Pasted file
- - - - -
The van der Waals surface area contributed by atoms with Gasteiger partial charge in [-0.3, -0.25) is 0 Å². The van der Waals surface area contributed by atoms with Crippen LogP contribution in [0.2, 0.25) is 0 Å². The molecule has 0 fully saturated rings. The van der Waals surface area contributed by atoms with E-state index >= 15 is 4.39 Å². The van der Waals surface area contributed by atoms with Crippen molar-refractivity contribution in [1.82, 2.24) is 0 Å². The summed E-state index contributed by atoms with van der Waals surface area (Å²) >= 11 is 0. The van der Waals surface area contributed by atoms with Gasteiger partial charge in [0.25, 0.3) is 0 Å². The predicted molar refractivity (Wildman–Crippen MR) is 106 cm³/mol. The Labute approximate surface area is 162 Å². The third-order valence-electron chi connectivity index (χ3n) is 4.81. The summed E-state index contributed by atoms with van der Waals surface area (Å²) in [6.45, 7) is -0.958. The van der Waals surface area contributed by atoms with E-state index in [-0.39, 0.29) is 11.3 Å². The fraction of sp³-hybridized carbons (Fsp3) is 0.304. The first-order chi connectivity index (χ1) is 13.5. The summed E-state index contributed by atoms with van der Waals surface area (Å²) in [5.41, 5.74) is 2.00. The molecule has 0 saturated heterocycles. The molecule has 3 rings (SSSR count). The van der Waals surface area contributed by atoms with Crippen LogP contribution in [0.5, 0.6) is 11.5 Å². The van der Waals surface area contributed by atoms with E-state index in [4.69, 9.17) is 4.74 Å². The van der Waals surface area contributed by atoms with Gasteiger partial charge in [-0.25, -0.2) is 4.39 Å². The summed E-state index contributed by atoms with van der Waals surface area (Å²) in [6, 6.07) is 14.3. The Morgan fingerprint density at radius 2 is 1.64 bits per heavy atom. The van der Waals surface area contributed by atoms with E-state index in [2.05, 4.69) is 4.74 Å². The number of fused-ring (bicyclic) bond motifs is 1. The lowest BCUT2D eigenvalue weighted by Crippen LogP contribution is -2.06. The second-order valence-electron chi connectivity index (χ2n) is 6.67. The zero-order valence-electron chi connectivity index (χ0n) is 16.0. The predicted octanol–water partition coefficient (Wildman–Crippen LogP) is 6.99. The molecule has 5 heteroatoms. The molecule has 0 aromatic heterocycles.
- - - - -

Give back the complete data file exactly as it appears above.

The van der Waals surface area contributed by atoms with Gasteiger partial charge in [-0.3, -0.25) is 0 Å². The van der Waals surface area contributed by atoms with Crippen LogP contribution in [0.2, 0.25) is 0 Å². The molecule has 0 fully saturated rings. The van der Waals surface area contributed by atoms with E-state index >= 15 is 4.39 Å². The van der Waals surface area contributed by atoms with Crippen molar-refractivity contribution in [1.82, 2.24) is 0 Å². The summed E-state index contributed by atoms with van der Waals surface area (Å²) >= 11 is 0. The van der Waals surface area contributed by atoms with Gasteiger partial charge in [0.25, 0.3) is 0 Å². The predicted molar refractivity (Wildman–Crippen MR) is 106 cm³/mol. The Labute approximate surface area is 162 Å². The third-order valence-electron chi connectivity index (χ3n) is 4.81. The summed E-state index contributed by atoms with van der Waals surface area (Å²) in [6.45, 7) is -0.958. The van der Waals surface area contributed by atoms with E-state index in [-0.39, 0.29) is 11.3 Å². The fraction of sp³-hybridized carbons (Fsp3) is 0.304. The first-order chi connectivity index (χ1) is 13.5. The summed E-state index contributed by atoms with van der Waals surface area (Å²) in [5.41, 5.74) is 2.00. The molecule has 0 saturated heterocycles. The molecule has 3 rings (SSSR count). The van der Waals surface area contributed by atoms with Crippen LogP contribution in [0.5, 0.6) is 11.5 Å². The van der Waals surface area contributed by atoms with E-state index in [4.69, 9.17) is 4.74 Å². The van der Waals surface area contributed by atoms with Gasteiger partial charge in [-0.25, -0.2) is 4.39 Å². The summed E-state index contributed by atoms with van der Waals surface area (Å²) in [6, 6.07) is 14.3. The Morgan fingerprint density at radius 2 is 1.64 bits per heavy atom. The van der Waals surface area contributed by atoms with E-state index in [2.05, 4.69) is 4.74 Å². The number of fused-ring (bicyclic) bond motifs is 1. The lowest BCUT2D eigenvalue weighted by Crippen LogP contribution is -2.06. The second-order valence-electron chi connectivity index (χ2n) is 6.67. The zero-order valence-electron chi connectivity index (χ0n) is 16.0. The predicted octanol–water partition coefficient (Wildman–Crippen LogP) is 6.99. The molecule has 5 heteroatoms. The molecule has 0 aromatic heterocycles.